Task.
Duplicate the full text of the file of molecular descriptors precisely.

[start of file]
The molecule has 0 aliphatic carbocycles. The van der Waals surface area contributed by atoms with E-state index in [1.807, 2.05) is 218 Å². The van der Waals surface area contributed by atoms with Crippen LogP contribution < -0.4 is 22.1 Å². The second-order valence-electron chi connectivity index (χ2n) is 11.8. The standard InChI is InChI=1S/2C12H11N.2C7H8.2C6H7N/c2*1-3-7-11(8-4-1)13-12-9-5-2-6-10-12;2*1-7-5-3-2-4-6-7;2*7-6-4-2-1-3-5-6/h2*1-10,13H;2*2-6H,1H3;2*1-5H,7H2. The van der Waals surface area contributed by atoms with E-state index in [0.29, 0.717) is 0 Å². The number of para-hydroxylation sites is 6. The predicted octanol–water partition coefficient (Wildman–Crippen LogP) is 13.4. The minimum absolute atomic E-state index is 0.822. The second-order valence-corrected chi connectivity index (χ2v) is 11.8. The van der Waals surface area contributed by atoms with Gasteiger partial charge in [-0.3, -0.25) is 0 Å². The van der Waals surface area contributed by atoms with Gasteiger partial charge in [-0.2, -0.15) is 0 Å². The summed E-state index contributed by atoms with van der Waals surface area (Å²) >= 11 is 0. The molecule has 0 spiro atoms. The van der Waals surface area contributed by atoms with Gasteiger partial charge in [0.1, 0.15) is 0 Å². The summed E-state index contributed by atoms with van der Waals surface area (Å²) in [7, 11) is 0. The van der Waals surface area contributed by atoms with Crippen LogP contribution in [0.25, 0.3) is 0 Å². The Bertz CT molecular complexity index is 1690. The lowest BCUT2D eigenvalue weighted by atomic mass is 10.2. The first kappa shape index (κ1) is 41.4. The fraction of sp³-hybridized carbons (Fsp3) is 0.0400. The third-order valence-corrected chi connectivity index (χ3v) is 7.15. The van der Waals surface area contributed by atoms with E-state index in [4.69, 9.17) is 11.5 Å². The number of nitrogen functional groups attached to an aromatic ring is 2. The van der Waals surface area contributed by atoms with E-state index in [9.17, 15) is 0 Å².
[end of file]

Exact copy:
The molecule has 0 aliphatic carbocycles. The van der Waals surface area contributed by atoms with E-state index in [1.807, 2.05) is 218 Å². The van der Waals surface area contributed by atoms with Crippen LogP contribution < -0.4 is 22.1 Å². The second-order valence-electron chi connectivity index (χ2n) is 11.8. The standard InChI is InChI=1S/2C12H11N.2C7H8.2C6H7N/c2*1-3-7-11(8-4-1)13-12-9-5-2-6-10-12;2*1-7-5-3-2-4-6-7;2*7-6-4-2-1-3-5-6/h2*1-10,13H;2*2-6H,1H3;2*1-5H,7H2. The van der Waals surface area contributed by atoms with E-state index in [0.29, 0.717) is 0 Å². The number of para-hydroxylation sites is 6. The predicted octanol–water partition coefficient (Wildman–Crippen LogP) is 13.4. The minimum absolute atomic E-state index is 0.822. The second-order valence-corrected chi connectivity index (χ2v) is 11.8. The van der Waals surface area contributed by atoms with Gasteiger partial charge in [-0.3, -0.25) is 0 Å². The van der Waals surface area contributed by atoms with Gasteiger partial charge in [-0.2, -0.15) is 0 Å². The summed E-state index contributed by atoms with van der Waals surface area (Å²) >= 11 is 0. The molecule has 0 spiro atoms. The van der Waals surface area contributed by atoms with Gasteiger partial charge in [0.1, 0.15) is 0 Å². The summed E-state index contributed by atoms with van der Waals surface area (Å²) in [7, 11) is 0. The van der Waals surface area contributed by atoms with Crippen LogP contribution in [0.25, 0.3) is 0 Å². The Bertz CT molecular complexity index is 1690. The lowest BCUT2D eigenvalue weighted by atomic mass is 10.2. The first kappa shape index (κ1) is 41.4. The fraction of sp³-hybridized carbons (Fsp3) is 0.0400. The third-order valence-corrected chi connectivity index (χ3v) is 7.15. The van der Waals surface area contributed by atoms with E-state index in [4.69, 9.17) is 11.5 Å². The number of nitrogen functional groups attached to an aromatic ring is 2. The van der Waals surface area contributed by atoms with E-state index in [9.17, 15) is 0 Å².